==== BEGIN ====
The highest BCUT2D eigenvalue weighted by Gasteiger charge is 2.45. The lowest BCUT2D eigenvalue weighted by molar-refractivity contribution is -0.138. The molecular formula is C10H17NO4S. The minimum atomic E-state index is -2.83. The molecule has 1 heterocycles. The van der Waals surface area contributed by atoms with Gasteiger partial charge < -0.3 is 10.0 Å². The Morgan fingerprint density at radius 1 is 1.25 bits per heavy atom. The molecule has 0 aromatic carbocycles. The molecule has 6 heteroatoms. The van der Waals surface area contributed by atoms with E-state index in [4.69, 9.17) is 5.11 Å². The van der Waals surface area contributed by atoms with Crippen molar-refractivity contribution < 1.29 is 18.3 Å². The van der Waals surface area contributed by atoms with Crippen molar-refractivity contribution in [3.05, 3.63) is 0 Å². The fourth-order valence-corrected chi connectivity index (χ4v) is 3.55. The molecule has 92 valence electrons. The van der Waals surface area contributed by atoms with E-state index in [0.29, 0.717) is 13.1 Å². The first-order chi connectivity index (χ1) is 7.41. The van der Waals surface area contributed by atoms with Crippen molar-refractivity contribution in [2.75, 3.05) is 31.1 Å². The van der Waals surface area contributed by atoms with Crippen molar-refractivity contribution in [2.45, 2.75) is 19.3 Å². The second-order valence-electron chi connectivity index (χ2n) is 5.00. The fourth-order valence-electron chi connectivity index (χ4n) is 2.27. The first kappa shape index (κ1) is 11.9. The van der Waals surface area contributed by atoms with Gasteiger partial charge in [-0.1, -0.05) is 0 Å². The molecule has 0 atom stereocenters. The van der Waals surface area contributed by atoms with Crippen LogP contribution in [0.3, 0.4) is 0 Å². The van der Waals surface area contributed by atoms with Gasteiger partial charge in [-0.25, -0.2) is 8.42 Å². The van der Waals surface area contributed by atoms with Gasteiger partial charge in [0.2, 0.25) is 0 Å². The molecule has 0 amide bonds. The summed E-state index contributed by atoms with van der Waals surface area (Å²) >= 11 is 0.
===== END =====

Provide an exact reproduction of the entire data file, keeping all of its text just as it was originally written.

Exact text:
The highest BCUT2D eigenvalue weighted by Gasteiger charge is 2.45. The lowest BCUT2D eigenvalue weighted by molar-refractivity contribution is -0.138. The molecular formula is C10H17NO4S. The minimum atomic E-state index is -2.83. The molecule has 1 heterocycles. The van der Waals surface area contributed by atoms with Gasteiger partial charge < -0.3 is 10.0 Å². The Morgan fingerprint density at radius 1 is 1.25 bits per heavy atom. The molecule has 0 aromatic carbocycles. The molecule has 6 heteroatoms. The van der Waals surface area contributed by atoms with E-state index in [4.69, 9.17) is 5.11 Å². The van der Waals surface area contributed by atoms with Crippen molar-refractivity contribution < 1.29 is 18.3 Å². The van der Waals surface area contributed by atoms with Crippen molar-refractivity contribution in [3.05, 3.63) is 0 Å². The fourth-order valence-corrected chi connectivity index (χ4v) is 3.55. The molecule has 92 valence electrons. The van der Waals surface area contributed by atoms with E-state index in [0.29, 0.717) is 13.1 Å². The first-order chi connectivity index (χ1) is 7.41. The van der Waals surface area contributed by atoms with Crippen molar-refractivity contribution in [2.75, 3.05) is 31.1 Å². The van der Waals surface area contributed by atoms with Crippen molar-refractivity contribution in [2.45, 2.75) is 19.3 Å². The second-order valence-electron chi connectivity index (χ2n) is 5.00. The fourth-order valence-electron chi connectivity index (χ4n) is 2.27. The first kappa shape index (κ1) is 11.9. The van der Waals surface area contributed by atoms with Gasteiger partial charge in [-0.1, -0.05) is 0 Å². The molecule has 0 atom stereocenters. The van der Waals surface area contributed by atoms with Crippen LogP contribution in [0.3, 0.4) is 0 Å². The van der Waals surface area contributed by atoms with Gasteiger partial charge in [-0.25, -0.2) is 8.42 Å². The van der Waals surface area contributed by atoms with Gasteiger partial charge in [0.2, 0.25) is 0 Å². The molecule has 0 amide bonds. The summed E-state index contributed by atoms with van der Waals surface area (Å²) >= 11 is 0.